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Automobile ownership was rare in Sabresia as recently as 30 years ago,  [#permalink]

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New post 27 Nov 2018, 02:51
Vyshak wrote:
Question Type: Explain/Paradox

Argument: Despite the increase in the number of automobiles, annual number of deaths and injuries from automobile accidents has not increased significantly.

(A) Virtually all of the improvements in Sabresia's roads that were required to accommodate increased traffic were completed more than ten years ago. - Irrelevant. We are now worried when Sabresia's roads were completed as it doesn't connect to the deaths or injuries resulting from accidents.

(B) With more and more people owning cars, the average number of passengers in a car on the road has dropped dramatically. - Correct. Since the average number of passengers in a car has decreased the number of people who get injured or die from an accident will also decrease.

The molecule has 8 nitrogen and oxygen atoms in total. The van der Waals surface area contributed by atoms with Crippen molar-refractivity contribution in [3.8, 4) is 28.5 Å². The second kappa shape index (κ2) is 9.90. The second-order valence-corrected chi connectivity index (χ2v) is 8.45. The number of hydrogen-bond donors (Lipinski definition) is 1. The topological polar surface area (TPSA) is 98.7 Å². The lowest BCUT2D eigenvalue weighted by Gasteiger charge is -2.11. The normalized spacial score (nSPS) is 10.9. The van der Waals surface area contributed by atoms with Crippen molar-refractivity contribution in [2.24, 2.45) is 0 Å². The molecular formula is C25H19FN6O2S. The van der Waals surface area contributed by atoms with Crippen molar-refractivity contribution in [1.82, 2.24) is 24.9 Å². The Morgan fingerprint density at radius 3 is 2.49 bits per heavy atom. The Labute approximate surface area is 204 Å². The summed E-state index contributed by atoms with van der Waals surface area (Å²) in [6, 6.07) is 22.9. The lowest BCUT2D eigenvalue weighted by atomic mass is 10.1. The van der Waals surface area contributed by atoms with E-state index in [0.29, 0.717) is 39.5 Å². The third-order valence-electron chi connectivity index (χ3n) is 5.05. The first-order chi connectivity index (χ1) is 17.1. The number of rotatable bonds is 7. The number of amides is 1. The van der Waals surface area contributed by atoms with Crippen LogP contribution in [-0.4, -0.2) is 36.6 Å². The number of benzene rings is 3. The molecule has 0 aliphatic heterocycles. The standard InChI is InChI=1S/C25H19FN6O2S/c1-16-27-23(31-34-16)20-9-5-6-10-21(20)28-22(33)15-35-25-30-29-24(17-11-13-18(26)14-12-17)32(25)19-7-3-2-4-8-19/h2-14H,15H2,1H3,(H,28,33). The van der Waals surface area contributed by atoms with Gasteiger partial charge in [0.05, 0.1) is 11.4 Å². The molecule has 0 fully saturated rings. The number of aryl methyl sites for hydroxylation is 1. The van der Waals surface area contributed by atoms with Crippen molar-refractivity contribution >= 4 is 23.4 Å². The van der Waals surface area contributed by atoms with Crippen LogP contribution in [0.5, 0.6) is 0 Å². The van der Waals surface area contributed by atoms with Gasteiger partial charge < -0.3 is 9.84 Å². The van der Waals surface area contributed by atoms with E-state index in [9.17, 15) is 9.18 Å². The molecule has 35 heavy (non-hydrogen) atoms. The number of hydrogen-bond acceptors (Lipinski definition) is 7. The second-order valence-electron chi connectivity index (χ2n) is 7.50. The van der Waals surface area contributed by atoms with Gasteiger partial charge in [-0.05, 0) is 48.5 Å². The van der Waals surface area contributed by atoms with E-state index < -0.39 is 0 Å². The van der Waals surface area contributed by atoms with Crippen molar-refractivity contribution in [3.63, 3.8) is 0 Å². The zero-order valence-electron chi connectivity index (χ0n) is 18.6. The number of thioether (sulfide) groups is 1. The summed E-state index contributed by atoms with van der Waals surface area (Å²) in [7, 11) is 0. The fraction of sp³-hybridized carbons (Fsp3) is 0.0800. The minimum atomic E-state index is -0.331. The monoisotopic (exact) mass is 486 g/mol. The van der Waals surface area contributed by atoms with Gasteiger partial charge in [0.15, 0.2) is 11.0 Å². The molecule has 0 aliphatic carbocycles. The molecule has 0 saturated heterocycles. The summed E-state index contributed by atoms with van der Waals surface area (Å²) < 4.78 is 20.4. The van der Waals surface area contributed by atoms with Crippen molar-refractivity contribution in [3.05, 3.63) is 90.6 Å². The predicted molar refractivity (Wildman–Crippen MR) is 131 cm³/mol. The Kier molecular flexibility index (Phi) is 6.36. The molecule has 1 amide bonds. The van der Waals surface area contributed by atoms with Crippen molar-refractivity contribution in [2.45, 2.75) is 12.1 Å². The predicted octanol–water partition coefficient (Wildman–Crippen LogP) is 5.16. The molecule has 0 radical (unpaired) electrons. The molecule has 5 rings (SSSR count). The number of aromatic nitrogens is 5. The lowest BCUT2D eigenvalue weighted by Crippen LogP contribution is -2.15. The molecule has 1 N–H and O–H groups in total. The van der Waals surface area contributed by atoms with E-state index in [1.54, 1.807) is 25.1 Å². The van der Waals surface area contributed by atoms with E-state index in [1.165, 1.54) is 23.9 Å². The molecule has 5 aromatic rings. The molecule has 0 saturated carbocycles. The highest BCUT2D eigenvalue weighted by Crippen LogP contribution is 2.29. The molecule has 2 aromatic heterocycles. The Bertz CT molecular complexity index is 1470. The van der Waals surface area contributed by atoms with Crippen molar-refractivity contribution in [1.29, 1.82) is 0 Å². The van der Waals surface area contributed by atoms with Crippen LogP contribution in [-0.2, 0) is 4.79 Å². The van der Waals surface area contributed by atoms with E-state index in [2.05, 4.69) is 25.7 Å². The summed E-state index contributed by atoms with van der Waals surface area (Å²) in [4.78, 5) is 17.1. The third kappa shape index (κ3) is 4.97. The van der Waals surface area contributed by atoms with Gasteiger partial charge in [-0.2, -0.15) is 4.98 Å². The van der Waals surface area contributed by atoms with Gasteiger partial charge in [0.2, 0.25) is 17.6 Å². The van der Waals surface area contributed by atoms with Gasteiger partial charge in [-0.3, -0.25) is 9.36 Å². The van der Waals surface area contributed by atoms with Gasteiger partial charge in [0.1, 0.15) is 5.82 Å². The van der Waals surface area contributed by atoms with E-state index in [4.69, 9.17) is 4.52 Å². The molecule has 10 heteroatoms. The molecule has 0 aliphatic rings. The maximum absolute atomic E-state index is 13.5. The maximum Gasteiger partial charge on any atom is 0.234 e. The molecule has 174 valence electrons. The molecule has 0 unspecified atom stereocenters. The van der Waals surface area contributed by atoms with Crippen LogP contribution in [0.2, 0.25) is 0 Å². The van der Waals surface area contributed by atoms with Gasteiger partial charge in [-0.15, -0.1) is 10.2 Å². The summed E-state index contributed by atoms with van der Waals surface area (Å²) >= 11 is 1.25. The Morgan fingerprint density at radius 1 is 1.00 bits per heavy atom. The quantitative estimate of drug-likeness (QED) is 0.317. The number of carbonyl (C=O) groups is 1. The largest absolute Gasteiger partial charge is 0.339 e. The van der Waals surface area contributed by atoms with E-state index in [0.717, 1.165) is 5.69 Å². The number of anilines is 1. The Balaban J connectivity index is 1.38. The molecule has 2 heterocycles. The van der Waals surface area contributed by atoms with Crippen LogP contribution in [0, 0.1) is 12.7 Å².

Answer: B



I wouldn't say it's "irrelevant" and to be honest I find it funny that you've taken a step in logic in your justification for (b) but you haven't for (a).

From what I've learned, Coexist is the key word to remember when solving these types of questions. The correct answer choice must allow both conditions to coexist and (a) doesn't do this, in fact it's more a 180.

In fact if roads were improved 10 years ago you'd expect the number of accidents to decrease.

(b) implies that there were more people per car in the past than there is now and these people whom were once sharing are now driving their own cars, so logically with more cars on the road you would expect the incidence of accidents to increase.

The difficulty with (B) is linking the fact that the incidence of death and injuries has not increased significantly compared to the incidence of automobile accidents.